Yikes! He asked you what?!?!?
Have you ever experienced that reaction or had a friend exclaim that to you?
When interviewing for a new job - especially after staying at home to raise children - potential employers may be curious about your loyalties and commitment. They may wonder how many days a week you will be late because a child needs you...or when you need to leave early because someone is sick...or if you are going to start full-time and then request part-time work or ask to work from home.
It seems incredibly unfair - to be labeled before you even get the job. You may already be experiencing anxiety about working, leaving the kids and how you will manage it all. You certainly don't want more pressure from your employer.
Yet, if you look at it from the employer's point of view, the company is trying to determine whether or now you will be a good fit.
So what do you DO when you are asked an incredibly inappropriate question during an interview?
Sure, we'd love to go running to HR or to sue. But neither option will win you the job.
Instead, use the inappropriate question as a way of highlighting your business savvy and showcasing your ability to handle tough situations.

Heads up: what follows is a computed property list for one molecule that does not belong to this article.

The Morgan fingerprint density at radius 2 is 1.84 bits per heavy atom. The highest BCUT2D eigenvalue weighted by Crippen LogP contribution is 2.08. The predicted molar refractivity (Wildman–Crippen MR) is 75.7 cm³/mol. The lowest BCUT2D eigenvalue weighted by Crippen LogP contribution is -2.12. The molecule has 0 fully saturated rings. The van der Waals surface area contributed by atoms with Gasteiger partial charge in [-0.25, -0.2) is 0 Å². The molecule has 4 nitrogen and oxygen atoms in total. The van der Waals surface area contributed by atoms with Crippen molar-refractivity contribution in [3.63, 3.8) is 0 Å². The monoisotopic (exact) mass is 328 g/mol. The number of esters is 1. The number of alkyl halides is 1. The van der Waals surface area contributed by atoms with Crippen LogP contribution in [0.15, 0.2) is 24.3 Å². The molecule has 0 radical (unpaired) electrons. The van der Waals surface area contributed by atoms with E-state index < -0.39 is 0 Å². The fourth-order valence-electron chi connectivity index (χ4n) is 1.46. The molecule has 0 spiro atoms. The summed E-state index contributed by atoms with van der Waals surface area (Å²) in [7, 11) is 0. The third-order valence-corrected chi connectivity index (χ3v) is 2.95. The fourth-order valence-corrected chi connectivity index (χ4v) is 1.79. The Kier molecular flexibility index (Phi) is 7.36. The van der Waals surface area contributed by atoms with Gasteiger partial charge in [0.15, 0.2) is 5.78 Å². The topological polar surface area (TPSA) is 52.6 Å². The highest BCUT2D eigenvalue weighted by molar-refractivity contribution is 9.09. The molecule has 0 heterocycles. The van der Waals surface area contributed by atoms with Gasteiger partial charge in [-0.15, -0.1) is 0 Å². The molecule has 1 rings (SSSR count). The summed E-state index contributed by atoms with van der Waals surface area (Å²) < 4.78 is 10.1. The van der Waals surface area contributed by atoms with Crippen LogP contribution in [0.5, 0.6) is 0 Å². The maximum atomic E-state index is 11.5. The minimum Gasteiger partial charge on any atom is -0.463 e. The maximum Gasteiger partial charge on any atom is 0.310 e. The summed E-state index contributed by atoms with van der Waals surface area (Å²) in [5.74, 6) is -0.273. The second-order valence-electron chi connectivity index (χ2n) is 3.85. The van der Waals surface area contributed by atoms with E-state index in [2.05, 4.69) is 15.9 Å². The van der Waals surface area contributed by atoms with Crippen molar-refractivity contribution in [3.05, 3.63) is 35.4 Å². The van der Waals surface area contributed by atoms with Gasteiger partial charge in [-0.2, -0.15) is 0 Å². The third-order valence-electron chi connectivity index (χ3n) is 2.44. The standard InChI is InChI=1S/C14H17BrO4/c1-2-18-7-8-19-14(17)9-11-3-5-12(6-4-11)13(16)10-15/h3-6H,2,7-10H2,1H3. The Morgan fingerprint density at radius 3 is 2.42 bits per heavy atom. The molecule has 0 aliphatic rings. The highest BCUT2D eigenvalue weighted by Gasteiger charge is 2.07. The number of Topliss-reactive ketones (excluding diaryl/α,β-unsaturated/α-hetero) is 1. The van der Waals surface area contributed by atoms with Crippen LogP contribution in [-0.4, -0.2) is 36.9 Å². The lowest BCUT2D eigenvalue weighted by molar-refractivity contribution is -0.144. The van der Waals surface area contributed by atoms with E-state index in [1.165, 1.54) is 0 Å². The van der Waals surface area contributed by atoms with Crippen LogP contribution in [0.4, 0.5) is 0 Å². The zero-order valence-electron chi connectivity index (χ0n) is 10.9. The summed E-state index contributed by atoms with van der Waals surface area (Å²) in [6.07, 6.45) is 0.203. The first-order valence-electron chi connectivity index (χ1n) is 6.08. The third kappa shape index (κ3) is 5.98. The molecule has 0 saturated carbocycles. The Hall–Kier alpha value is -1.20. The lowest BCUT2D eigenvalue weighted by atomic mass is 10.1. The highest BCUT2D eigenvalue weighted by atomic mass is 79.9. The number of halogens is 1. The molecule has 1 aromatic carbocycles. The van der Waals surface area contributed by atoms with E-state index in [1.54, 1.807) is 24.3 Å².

For example, if you are asked about how you will manage your new work-life situation, you can respond, "I am really excited to work at this firm because of [insert reason] and think I am a great fit for this role because [insert qualifications]. I can't wait to get started."
Or if you are asked whether you want [GULP] to have more kids, you can respond, "I feel blessed to have family in my life. I view my workplace/colleagues like family too. And I am excited to broaden my family by joining this firm."
In other words - deflect. Don't answer the question directly because, let's face it, you may not know the answer and most direct answers may not win you the job. Twist your response to focus on the company and job - and your interest in both. Be sure to use the answer as an opportunity to highlight your knowledge of the company and why you are the right candidate.
And don't let it get you down. If this company isn't the right one, the right one will come along - one that values women and their contributions.